Above-normal temperatures are forecast to stretch from the Midwest and into New York through March 21, according to Commodity Weather Group of Bethesda, Maryland. About 52 percent of U.S. households rely on natural gas for heating. A government report yesterday showed stockpiles above the five-year average.
“We’re in a new era for natural gas,” said Phil Flynn, vice president of research at PFGBest in Chicago. “We’ve found all this new, unconventional gas, and proven reserves are on the rise. We’ll probably get to full storage sooner than ever.”
Natural gas for April delivery fell 4 cents, or 0.9 percent, to settle at $4.40 per million British thermal units on the New York Mercantile Exchange, the lowest closing price since Nov. 19. The contract has declined 21 percent this year.
An Energy Department report yesterday showed stockpiles were 1.2 percent above the five-year average level for last week, signaling there will be sufficient supplies of the fuel to meet demand.
Inventories were pushed to a record 3.837 trillion cubic feet last November on higher U.S. production and weak demand because of the recession. Frigid weather in December and early January helped to soak up excess supply. The declines have slowed with March weather milder than previously forecast.
“Withdrawals might not have much longer to live as the spring could bring an injection as early as the third week of March,” Biliana Pehlivanova, an analyst at Barclays Capital in New York, said in a note to clients. “Time appears to have run out to meaningfully work off inventories.”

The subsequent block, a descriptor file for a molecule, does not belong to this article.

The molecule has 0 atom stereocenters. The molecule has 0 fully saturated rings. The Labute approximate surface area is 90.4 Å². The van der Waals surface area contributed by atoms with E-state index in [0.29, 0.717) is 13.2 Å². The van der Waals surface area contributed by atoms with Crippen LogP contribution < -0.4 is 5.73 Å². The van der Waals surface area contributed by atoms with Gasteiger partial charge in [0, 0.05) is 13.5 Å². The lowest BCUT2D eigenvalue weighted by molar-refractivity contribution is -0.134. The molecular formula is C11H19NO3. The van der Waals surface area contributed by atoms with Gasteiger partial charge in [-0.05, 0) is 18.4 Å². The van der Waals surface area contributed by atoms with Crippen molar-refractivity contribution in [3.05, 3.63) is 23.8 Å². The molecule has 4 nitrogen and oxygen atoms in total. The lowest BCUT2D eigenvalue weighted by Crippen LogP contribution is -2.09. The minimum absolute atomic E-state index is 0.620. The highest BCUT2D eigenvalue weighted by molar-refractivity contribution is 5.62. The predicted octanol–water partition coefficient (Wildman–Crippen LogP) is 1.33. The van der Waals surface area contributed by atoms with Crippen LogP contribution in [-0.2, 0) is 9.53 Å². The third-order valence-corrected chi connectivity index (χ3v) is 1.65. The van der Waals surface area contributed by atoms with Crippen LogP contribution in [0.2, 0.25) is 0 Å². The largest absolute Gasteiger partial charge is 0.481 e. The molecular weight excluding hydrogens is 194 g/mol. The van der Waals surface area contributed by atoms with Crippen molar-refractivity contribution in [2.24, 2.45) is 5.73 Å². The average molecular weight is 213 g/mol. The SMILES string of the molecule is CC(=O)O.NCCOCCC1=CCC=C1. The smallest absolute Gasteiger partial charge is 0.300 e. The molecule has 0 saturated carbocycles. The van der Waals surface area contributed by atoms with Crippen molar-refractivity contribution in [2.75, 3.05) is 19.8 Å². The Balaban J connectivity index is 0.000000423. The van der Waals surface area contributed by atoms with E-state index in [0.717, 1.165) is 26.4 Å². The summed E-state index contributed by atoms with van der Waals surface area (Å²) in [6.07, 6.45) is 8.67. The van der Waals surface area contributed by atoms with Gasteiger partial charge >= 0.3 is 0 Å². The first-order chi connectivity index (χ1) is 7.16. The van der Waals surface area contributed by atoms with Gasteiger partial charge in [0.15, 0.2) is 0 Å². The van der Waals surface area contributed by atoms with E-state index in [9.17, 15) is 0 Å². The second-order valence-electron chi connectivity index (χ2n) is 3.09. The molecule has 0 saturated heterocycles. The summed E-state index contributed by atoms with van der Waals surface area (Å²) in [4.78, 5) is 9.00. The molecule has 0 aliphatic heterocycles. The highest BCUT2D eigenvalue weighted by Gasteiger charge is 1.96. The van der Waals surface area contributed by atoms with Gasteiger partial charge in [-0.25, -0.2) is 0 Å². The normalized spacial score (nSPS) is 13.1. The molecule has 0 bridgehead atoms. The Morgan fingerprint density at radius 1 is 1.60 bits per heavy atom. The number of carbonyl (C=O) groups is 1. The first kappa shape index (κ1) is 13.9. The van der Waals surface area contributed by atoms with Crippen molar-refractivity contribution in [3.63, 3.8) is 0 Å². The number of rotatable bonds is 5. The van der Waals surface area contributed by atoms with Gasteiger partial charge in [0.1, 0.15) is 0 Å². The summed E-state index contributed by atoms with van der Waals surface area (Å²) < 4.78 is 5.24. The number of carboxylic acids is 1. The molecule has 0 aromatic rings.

She forecast supplies in storage at the end of March will be about 1.6 trillion cubic feet, above the five-year average level of 1.489 trillion.
Natural gas futures will probably decline next week, according to a Bloomberg News survey. Seven of 14 analysts, or 50 percent, predicted prices will fall through March 19.
Utilities and other large users of gas typically begin rebuilding inventories in early April as cold-weather demand dissipates. Stockpiles typically gain until the end of October and the return of lower temperatures in the U.S.
The number of gas drilling rigs rose by one to 927 this week, up 39 percent from a seven-year low reached in July, according to Baker Hughes Inc. data. Increased exploration may boost gas production later this year.
Technical indicators suggest natural gas prices are at inflection point as the futures trade near the 200-day moving average, Michael Fitzpatrick, vice president of energy at MF Global in New York, said in a telephone interview.
“It’s an important milestone,” he said. “If it holds, we’ll have a full-blown reversal. If it goes through and it settles down below the 200-day tonight, we might get a push to $4 pretty quick.”
The 200-day moving average was $4.4056 per million Btu at the settle, according to Bloomberg data.
Moving averages are watched by some technical traders who monitor patterns for clues to price direction and may sell or buy based on those signals.
Wholesale natural gas at the benchmark Henry Hub in Erath, Louisiana fell 12.73 cents, or 2.9 percent, to $4.3448 per million Btu, according to data compiled by Bloomberg.
Gas futures volume in electronic trading on the Nymex was 120,908 contracts as of 3:15 p.m., compared with a three-month daily average of 227,000. Volume totaled 239,223 yesterday. Open interest was 866,906 contracts, compared with the three-month average of 771,000. The exchange has a one-business-day delay in reporting open interest and full volume data.
To contact the reporter on this story: Reg Curren in Calgary at email@example.com
Last Updated: March 12, 2010 16:01 EST